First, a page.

Most accounts date chemical warfare in the modern era as beginning at 5:30 p.m., April 22, 1915, when the Germans opened over 5,730 canisters of chlorine containing approximately 150 tons of chlorine. The attack took place near the village of Langemark-Poelkapelle in the northern part of the Ypres salient with French colonial troops its intended target. The Germans spent some time moving the gas into position, and British and French propaganda notwithstanding, the attack should not have been a surprise. French intelligence ignored the claims of captured German prisoners who warned of the impending attack, and failed to pass the information on to the British in the sector. British troops even captured a cylinder of chlorine while raiding the German lines. Astonishingly, The Times of London on April 9, 1915 published a detailed account of German plans to release “asphyxiating gases” in the area. For whatever the reason, both the British and French commands ignored or dismissed these and other warnings.
When the wind was right that early April morning, the Germans opened the valves and let the gas drift across no-man’s land. The unprotected French troops fled or died. Exact casualty figures are impossible to pin down. A post war American study noted, “There are no data regarding the number of men actually killed by gas in the field nor of gas casualties taken prisoner by the Germans.” The American study estimated 7,000 casualties and 350 deaths from the first and subsequent five gas attacks conducted between April and May of 1915. This number corresponds to the number of casualties the British treated in their aid stations in the salient. Other accounts vary widely, claiming 15,000 French casualties, with 5,000 of them killed by the gas. One post war account simply described the casualties as “enormous.” The truth is impossible to discern in part because sensationalist propaganda following the attack obscured it. Based on evidence from other attacks, the death rate was probably in the hundreds, not thousands, though many ran, or were otherwise injured. The greatest initial effect of the gas was surprise and fear.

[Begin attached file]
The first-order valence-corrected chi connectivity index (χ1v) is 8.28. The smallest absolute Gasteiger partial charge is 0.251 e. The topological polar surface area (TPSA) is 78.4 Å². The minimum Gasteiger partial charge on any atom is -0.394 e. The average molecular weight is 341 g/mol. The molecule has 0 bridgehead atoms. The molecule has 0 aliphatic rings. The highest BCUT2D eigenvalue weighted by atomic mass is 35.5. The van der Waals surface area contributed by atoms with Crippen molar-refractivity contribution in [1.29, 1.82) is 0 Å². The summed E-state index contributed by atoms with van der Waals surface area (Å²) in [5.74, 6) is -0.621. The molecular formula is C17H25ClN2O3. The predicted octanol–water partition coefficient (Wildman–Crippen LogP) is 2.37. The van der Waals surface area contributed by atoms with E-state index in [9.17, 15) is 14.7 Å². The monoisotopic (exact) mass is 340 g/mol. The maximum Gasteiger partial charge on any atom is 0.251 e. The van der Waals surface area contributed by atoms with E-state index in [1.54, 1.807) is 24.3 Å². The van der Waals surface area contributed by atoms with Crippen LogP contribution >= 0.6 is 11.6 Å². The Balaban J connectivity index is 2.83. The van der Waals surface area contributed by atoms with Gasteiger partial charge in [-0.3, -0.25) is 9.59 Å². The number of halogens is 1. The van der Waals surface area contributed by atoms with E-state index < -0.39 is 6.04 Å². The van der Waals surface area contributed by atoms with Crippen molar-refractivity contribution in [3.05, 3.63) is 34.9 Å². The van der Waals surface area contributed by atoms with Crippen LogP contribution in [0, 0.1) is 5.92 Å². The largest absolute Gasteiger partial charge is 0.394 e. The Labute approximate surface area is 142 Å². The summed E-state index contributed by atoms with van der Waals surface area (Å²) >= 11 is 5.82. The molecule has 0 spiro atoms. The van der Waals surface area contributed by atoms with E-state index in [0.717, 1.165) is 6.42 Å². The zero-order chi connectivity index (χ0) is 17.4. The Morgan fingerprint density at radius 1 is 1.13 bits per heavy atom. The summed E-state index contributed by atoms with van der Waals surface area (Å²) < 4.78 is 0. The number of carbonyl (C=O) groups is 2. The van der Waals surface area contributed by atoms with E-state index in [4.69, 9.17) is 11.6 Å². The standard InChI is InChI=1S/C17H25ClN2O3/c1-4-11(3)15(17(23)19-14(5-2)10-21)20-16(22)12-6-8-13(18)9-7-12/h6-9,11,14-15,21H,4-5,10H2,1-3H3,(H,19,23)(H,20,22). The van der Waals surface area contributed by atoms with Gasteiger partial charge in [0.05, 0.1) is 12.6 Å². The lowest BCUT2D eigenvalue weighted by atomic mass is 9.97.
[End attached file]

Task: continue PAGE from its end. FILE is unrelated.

The image of a wave of asphyxiating death remained after April 22, 1915, even if the tactic was mostly out of use by 1917. Traditional narratives about chemical warfare in the Great War begin and end with the German attack at Ypres on April 22, 1915. The event has loomed so large, that it led Jay Winter, the respected cultural historian, to proclaim, “In some ways, you might be able to argue that the First World War started on the 22nd of April 1915.” While that is hyperbolic, no serious history of the war leaves April 22 out. Unfortunately, many quote the British propaganda and sensational newspaper accounts when describing it. Despite this, mentions of chemical warfare after April 1915 in the press and much post war history are rare. A simple glance in the index of any history of the war demonstrates the lack of attention paid to the subject.